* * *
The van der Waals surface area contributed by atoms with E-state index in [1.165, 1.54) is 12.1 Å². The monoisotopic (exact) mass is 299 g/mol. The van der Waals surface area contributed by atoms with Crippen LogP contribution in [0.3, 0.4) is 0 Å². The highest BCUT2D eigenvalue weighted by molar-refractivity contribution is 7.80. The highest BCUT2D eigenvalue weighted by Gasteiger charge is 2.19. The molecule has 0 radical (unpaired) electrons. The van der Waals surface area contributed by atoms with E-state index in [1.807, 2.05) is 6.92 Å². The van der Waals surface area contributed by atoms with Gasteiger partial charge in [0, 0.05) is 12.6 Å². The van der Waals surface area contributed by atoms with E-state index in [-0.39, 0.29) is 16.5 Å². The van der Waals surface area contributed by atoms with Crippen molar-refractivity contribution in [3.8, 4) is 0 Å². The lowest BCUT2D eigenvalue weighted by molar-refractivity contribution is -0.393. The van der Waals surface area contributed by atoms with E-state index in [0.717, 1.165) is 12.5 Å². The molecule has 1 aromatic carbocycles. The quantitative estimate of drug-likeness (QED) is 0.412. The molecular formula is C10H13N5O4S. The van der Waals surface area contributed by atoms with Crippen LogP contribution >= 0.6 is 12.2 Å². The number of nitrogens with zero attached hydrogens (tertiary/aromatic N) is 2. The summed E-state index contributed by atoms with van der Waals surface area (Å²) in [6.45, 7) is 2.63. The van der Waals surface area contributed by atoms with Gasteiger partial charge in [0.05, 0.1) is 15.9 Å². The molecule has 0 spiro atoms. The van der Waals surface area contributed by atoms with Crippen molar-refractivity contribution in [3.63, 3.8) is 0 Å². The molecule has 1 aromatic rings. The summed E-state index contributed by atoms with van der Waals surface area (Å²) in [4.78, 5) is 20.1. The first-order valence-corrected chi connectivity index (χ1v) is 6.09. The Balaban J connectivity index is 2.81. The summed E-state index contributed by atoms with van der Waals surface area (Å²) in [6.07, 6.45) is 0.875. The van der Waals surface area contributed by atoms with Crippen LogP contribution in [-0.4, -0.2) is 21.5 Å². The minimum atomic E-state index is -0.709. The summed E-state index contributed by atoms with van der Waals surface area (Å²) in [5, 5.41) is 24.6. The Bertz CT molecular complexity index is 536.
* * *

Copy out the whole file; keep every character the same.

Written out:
The van der Waals surface area contributed by atoms with E-state index in [1.165, 1.54) is 12.1 Å². The monoisotopic (exact) mass is 299 g/mol. The van der Waals surface area contributed by atoms with Crippen LogP contribution in [0.3, 0.4) is 0 Å². The highest BCUT2D eigenvalue weighted by molar-refractivity contribution is 7.80. The highest BCUT2D eigenvalue weighted by Gasteiger charge is 2.19. The molecule has 0 radical (unpaired) electrons. The van der Waals surface area contributed by atoms with E-state index in [1.807, 2.05) is 6.92 Å². The van der Waals surface area contributed by atoms with Gasteiger partial charge in [0, 0.05) is 12.6 Å². The van der Waals surface area contributed by atoms with E-state index in [-0.39, 0.29) is 16.5 Å². The van der Waals surface area contributed by atoms with Crippen molar-refractivity contribution in [3.8, 4) is 0 Å². The lowest BCUT2D eigenvalue weighted by molar-refractivity contribution is -0.393. The van der Waals surface area contributed by atoms with E-state index in [0.717, 1.165) is 12.5 Å². The molecule has 1 aromatic carbocycles. The quantitative estimate of drug-likeness (QED) is 0.412. The molecular formula is C10H13N5O4S. The van der Waals surface area contributed by atoms with Crippen LogP contribution >= 0.6 is 12.2 Å². The number of nitrogens with zero attached hydrogens (tertiary/aromatic N) is 2. The summed E-state index contributed by atoms with van der Waals surface area (Å²) in [6.45, 7) is 2.63. The van der Waals surface area contributed by atoms with Gasteiger partial charge in [0.05, 0.1) is 15.9 Å². The molecule has 0 spiro atoms. The van der Waals surface area contributed by atoms with Crippen molar-refractivity contribution in [3.63, 3.8) is 0 Å². The molecule has 1 aromatic rings. The summed E-state index contributed by atoms with van der Waals surface area (Å²) in [4.78, 5) is 20.1. The first-order valence-corrected chi connectivity index (χ1v) is 6.09. The Balaban J connectivity index is 2.81. The summed E-state index contributed by atoms with van der Waals surface area (Å²) in [6.07, 6.45) is 0.875. The van der Waals surface area contributed by atoms with Crippen LogP contribution in [-0.4, -0.2) is 21.5 Å². The minimum atomic E-state index is -0.709. The summed E-state index contributed by atoms with van der Waals surface area (Å²) in [5, 5.41) is 24.6. The Bertz CT molecular complexity index is 536.